Campus News

Published by Communications and Public Affairs (519) 824-4120, Ext. 56982 or 53338

News Release

June 04, 2002

'Healthy Sexuality' theme of annual sex conference

The 24th annual Conference on Human Sexuality runs June 17 to 19 at the University of Guelph. This year’s theme is “Healthy Sexuality: Expanding Knowledge, Broadening Perspectives.”

Talks and workshops will explore topics such as using literature to promote sexual health, sexual bartering by young women and homophobia in schoolyard bullying. The event will bring together more than 500 educators, nurses, physicians, therapists, social workers, clergy, students and other health professionals.

The main conference runs June 17 to 19 and includes more than 50 workshops and sessions. The conference is open only to registrants and the media. Media passes may be arranged in advance. A media registration desk will be set up on the ground floor of the Thornbrough Building.

Program highlights:

Monday, June 17, 8 p.m.

• “Beyond Healthy Sexuality: Embracing Desire.” Keynote address will connect desire to the quest for ultimate well-being and will focus on desire as a human quality and as the fundamental dimension of human life.

Tuesday, June 18

Morning concurrent sessions, 11 a.m. to 12:30 p.m.

• “Pheromones in Human Sexuality.” An introduction to the use of male and female pheromones for sexual attraction, and in treating menstrual disorders, anxiety and sexual dysfunction.

• “Perspectives on Bisexuality and the Fluidity of Sexual Orientation.” Through sharing their stories, the panellists will explain identity formation, how bisexuality differs for men and women and how attraction affects relationships, including open marriages.

Afternoon concurrent sessions, 2 to 5 p.m.

• “Tantra: Pleasures of Body, Mind and Spirit.” An introduction to the principles and practices of Tantra, the extended form of love making that focuses on a connection that goes beyond body, to mind, heart and soul.

• “Young Men: Exploring their Needs, Increasing our Effectiveness as Sexuality Educators.” A workshop that examines biological and cultural factors that impact on boys’ sexual development.

• “TEEN TALK Talks: A Youth-Oriented Approach to Holistic Sexuality Education.” TEEN TALK, a Manitoba-based group will share their methods of providing youth with accurate, non-judgmental information from a feminist, gay-positive, pro-choice perspective.

Wednesday, June 19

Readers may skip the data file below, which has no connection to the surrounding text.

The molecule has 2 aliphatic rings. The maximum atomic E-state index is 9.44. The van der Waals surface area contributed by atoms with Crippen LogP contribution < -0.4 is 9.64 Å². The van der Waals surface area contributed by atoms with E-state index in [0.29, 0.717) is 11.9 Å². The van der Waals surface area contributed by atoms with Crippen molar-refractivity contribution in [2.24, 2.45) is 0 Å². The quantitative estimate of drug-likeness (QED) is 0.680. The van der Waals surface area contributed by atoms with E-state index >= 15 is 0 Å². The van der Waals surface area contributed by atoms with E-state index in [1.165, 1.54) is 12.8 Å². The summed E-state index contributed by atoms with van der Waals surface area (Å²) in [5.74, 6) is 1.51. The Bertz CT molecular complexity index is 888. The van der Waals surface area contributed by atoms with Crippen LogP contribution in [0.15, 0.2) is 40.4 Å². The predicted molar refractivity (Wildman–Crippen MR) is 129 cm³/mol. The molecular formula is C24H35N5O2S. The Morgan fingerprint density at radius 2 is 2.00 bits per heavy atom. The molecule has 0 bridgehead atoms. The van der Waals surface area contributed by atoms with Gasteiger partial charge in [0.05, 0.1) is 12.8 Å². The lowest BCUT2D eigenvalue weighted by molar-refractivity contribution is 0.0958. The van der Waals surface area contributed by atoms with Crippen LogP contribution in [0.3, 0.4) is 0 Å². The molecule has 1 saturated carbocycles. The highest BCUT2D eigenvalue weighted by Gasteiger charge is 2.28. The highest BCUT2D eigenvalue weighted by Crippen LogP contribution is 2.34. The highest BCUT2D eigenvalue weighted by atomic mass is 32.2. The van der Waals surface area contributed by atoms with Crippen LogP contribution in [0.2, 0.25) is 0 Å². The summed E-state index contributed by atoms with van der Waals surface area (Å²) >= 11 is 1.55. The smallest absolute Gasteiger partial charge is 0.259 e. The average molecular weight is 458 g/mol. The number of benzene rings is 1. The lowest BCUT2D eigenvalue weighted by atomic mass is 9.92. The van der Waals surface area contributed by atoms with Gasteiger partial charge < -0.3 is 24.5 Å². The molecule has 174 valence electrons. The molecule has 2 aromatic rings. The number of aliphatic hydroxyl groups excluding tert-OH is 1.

Plenary Address, 9 a.m.

• “The Novel Way to Promote Sexual Health.” A presentation of novels and stories that can be used to show young people how others have grappled with sexuality issues similar to their own.

Morning concurrent sessions, 11 a.m. to 12:30 p.m.

• “A Giant Step: Promoting Healthy Sexuality for Youth by Supporting the Role of Parents as Sex Educators for their Children.” A session that challenges sexuality counsellors, educators and specialists to enlist parents as allies and collaborators in their children’s sex education.

• “‘I’ll Scratch Your Back, You Scratch Mine’...A Look at Sexual Bartering Among Young Women.” An examination of the ways young women provide sexual favours to their partners in exchange for gifts without enjoyment or love.

Afternoon concurrent sessions, 1:30 to 4:30 p.m.

• “Talking About Sexual Health is a Healthy Thing to Do.” Strategies for educators, counsellors and health professionals to help their clients open up to communicate sexual questions and concerns.

• “What We Don’t Tell Girls II: More Plumbing and Pleasure.” An interactive workshop that explores how to teach girls about sexual pleasure and the body’s functions and capabilities.

• “Homophobia in Schoolyard Bullying: A Theoretical and Exploratory Analysis.” A look at why homophobic bullying has received little attention in anti-bullying programs, even though it is one of the most common forms of bullying.

• “An Insider’s View of the Exotic Dance Business.” Two former exotic dancers will explain why the need for support and services to exotic dancers has never been greater and will provide recommendations for change.

• “Re-thinking Straight Men’s Sexuality.” An interactive workshop that explores some of the cultural, social and political ideas that may constrain straight men’s sexual repertoire.

For more details and a full program of events, contact Karen Maki, manager, program development, (519) 824-4120, Ext. 3412. The complete program and registration form are available online at

For media questions, call Communications and Public Affairs, (519) 824-4120, Ext. 6982 or Ext. 3338.

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